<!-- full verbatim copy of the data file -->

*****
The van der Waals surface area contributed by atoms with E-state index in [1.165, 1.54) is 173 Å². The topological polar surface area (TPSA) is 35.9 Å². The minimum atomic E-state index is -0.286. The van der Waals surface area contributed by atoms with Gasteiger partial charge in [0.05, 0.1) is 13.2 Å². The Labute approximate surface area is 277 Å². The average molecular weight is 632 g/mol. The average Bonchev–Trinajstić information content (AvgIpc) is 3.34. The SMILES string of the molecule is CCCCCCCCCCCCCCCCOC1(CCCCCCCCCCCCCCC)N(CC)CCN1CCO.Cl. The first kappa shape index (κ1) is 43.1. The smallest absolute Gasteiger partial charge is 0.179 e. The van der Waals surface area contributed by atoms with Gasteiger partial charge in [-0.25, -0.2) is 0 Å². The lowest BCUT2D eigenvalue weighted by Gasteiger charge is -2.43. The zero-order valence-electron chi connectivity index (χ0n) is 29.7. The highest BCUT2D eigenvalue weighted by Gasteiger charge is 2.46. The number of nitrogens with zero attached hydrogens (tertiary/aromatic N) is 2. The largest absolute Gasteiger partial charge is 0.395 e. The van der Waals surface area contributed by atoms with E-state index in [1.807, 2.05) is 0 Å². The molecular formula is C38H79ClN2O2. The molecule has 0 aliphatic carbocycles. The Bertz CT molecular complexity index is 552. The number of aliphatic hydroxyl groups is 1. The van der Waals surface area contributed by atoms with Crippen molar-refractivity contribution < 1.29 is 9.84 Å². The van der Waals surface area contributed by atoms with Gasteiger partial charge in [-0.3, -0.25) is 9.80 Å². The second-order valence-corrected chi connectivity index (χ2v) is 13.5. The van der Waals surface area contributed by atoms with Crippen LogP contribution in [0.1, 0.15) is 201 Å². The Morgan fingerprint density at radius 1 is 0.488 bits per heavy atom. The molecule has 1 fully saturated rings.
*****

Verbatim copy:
The van der Waals surface area contributed by atoms with E-state index in [1.165, 1.54) is 173 Å². The topological polar surface area (TPSA) is 35.9 Å². The minimum atomic E-state index is -0.286. The van der Waals surface area contributed by atoms with Gasteiger partial charge in [0.05, 0.1) is 13.2 Å². The Labute approximate surface area is 277 Å². The average molecular weight is 632 g/mol. The average Bonchev–Trinajstić information content (AvgIpc) is 3.34. The SMILES string of the molecule is CCCCCCCCCCCCCCCCOC1(CCCCCCCCCCCCCCC)N(CC)CCN1CCO.Cl. The first kappa shape index (κ1) is 43.1. The smallest absolute Gasteiger partial charge is 0.179 e. The van der Waals surface area contributed by atoms with Gasteiger partial charge in [-0.25, -0.2) is 0 Å². The lowest BCUT2D eigenvalue weighted by Gasteiger charge is -2.43. The zero-order valence-electron chi connectivity index (χ0n) is 29.7. The highest BCUT2D eigenvalue weighted by Gasteiger charge is 2.46. The number of nitrogens with zero attached hydrogens (tertiary/aromatic N) is 2. The largest absolute Gasteiger partial charge is 0.395 e. The van der Waals surface area contributed by atoms with E-state index in [1.807, 2.05) is 0 Å². The molecular formula is C38H79ClN2O2. The molecule has 0 aliphatic carbocycles. The Bertz CT molecular complexity index is 552. The number of aliphatic hydroxyl groups is 1. The van der Waals surface area contributed by atoms with Crippen molar-refractivity contribution < 1.29 is 9.84 Å². The van der Waals surface area contributed by atoms with Gasteiger partial charge in [-0.3, -0.25) is 9.80 Å². The second-order valence-corrected chi connectivity index (χ2v) is 13.5. The van der Waals surface area contributed by atoms with Crippen LogP contribution in [0.1, 0.15) is 201 Å². The Morgan fingerprint density at radius 1 is 0.488 bits per heavy atom. The molecule has 1 fully saturated rings.